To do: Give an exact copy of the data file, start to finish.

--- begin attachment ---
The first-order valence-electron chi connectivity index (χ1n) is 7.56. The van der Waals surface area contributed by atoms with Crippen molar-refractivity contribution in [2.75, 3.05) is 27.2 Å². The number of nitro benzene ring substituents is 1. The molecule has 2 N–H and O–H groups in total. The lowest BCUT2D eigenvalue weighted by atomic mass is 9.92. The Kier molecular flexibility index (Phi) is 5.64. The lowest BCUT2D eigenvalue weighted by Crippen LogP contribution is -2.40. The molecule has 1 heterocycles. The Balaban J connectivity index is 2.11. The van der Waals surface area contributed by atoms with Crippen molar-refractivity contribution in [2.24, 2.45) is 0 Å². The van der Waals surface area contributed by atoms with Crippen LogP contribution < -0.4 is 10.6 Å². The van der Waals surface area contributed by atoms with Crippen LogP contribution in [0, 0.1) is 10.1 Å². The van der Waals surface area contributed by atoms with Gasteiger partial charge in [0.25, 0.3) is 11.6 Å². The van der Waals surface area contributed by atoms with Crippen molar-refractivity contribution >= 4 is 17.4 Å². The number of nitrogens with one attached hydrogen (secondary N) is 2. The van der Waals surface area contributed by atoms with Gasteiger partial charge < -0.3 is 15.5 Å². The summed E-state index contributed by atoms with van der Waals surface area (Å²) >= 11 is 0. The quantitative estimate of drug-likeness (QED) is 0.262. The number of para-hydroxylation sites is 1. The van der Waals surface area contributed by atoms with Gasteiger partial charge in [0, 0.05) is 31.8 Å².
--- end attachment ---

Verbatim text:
The first-order valence-electron chi connectivity index (χ1n) is 7.56. The van der Waals surface area contributed by atoms with Crippen molar-refractivity contribution in [2.75, 3.05) is 27.2 Å². The number of nitro benzene ring substituents is 1. The molecule has 2 N–H and O–H groups in total. The lowest BCUT2D eigenvalue weighted by atomic mass is 9.92. The Kier molecular flexibility index (Phi) is 5.64. The lowest BCUT2D eigenvalue weighted by Crippen LogP contribution is -2.40. The molecule has 1 heterocycles. The Balaban J connectivity index is 2.11. The van der Waals surface area contributed by atoms with Crippen molar-refractivity contribution in [2.24, 2.45) is 0 Å². The van der Waals surface area contributed by atoms with Crippen LogP contribution < -0.4 is 10.6 Å². The van der Waals surface area contributed by atoms with Crippen LogP contribution in [0, 0.1) is 10.1 Å². The van der Waals surface area contributed by atoms with Gasteiger partial charge in [0.25, 0.3) is 11.6 Å². The van der Waals surface area contributed by atoms with Crippen molar-refractivity contribution >= 4 is 17.4 Å². The number of nitrogens with one attached hydrogen (secondary N) is 2. The van der Waals surface area contributed by atoms with Gasteiger partial charge < -0.3 is 15.5 Å². The summed E-state index contributed by atoms with van der Waals surface area (Å²) >= 11 is 0. The quantitative estimate of drug-likeness (QED) is 0.262. The number of para-hydroxylation sites is 1. The van der Waals surface area contributed by atoms with Gasteiger partial charge in [0, 0.05) is 31.8 Å².